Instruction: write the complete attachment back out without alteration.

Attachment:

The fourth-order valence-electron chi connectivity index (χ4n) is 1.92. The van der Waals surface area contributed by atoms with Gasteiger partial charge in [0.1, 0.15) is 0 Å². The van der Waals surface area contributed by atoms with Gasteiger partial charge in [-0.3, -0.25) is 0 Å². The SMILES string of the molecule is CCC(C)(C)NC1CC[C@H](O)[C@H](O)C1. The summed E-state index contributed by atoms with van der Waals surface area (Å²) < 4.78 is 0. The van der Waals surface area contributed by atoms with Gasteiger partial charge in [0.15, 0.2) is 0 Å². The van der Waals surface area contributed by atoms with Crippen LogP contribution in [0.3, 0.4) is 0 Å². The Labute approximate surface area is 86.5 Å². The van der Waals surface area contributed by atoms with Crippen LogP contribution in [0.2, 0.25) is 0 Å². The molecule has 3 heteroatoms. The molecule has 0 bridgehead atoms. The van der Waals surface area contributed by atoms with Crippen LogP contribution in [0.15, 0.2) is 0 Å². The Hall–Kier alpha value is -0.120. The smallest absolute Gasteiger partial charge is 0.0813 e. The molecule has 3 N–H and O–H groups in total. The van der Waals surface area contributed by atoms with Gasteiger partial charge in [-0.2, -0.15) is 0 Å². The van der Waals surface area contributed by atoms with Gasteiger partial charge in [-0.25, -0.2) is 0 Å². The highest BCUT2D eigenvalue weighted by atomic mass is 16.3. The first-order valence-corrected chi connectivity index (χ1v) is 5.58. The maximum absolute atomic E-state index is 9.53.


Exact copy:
The fourth-order valence-electron chi connectivity index (χ4n) is 1.92. The van der Waals surface area contributed by atoms with Gasteiger partial charge in [0.1, 0.15) is 0 Å². The van der Waals surface area contributed by atoms with Gasteiger partial charge in [-0.3, -0.25) is 0 Å². The SMILES string of the molecule is CCC(C)(C)NC1CC[C@H](O)[C@H](O)C1. The summed E-state index contributed by atoms with van der Waals surface area (Å²) < 4.78 is 0. The van der Waals surface area contributed by atoms with Gasteiger partial charge in [0.15, 0.2) is 0 Å². The van der Waals surface area contributed by atoms with Crippen LogP contribution in [0.3, 0.4) is 0 Å². The Labute approximate surface area is 86.5 Å². The van der Waals surface area contributed by atoms with Crippen LogP contribution in [0.2, 0.25) is 0 Å². The molecule has 3 heteroatoms. The molecule has 0 bridgehead atoms. The van der Waals surface area contributed by atoms with Crippen LogP contribution in [0.15, 0.2) is 0 Å². The Hall–Kier alpha value is -0.120. The smallest absolute Gasteiger partial charge is 0.0813 e. The molecule has 3 N–H and O–H groups in total. The van der Waals surface area contributed by atoms with Gasteiger partial charge in [-0.2, -0.15) is 0 Å². The van der Waals surface area contributed by atoms with Gasteiger partial charge in [-0.25, -0.2) is 0 Å². The highest BCUT2D eigenvalue weighted by atomic mass is 16.3. The first-order valence-corrected chi connectivity index (χ1v) is 5.58. The maximum absolute atomic E-state index is 9.53.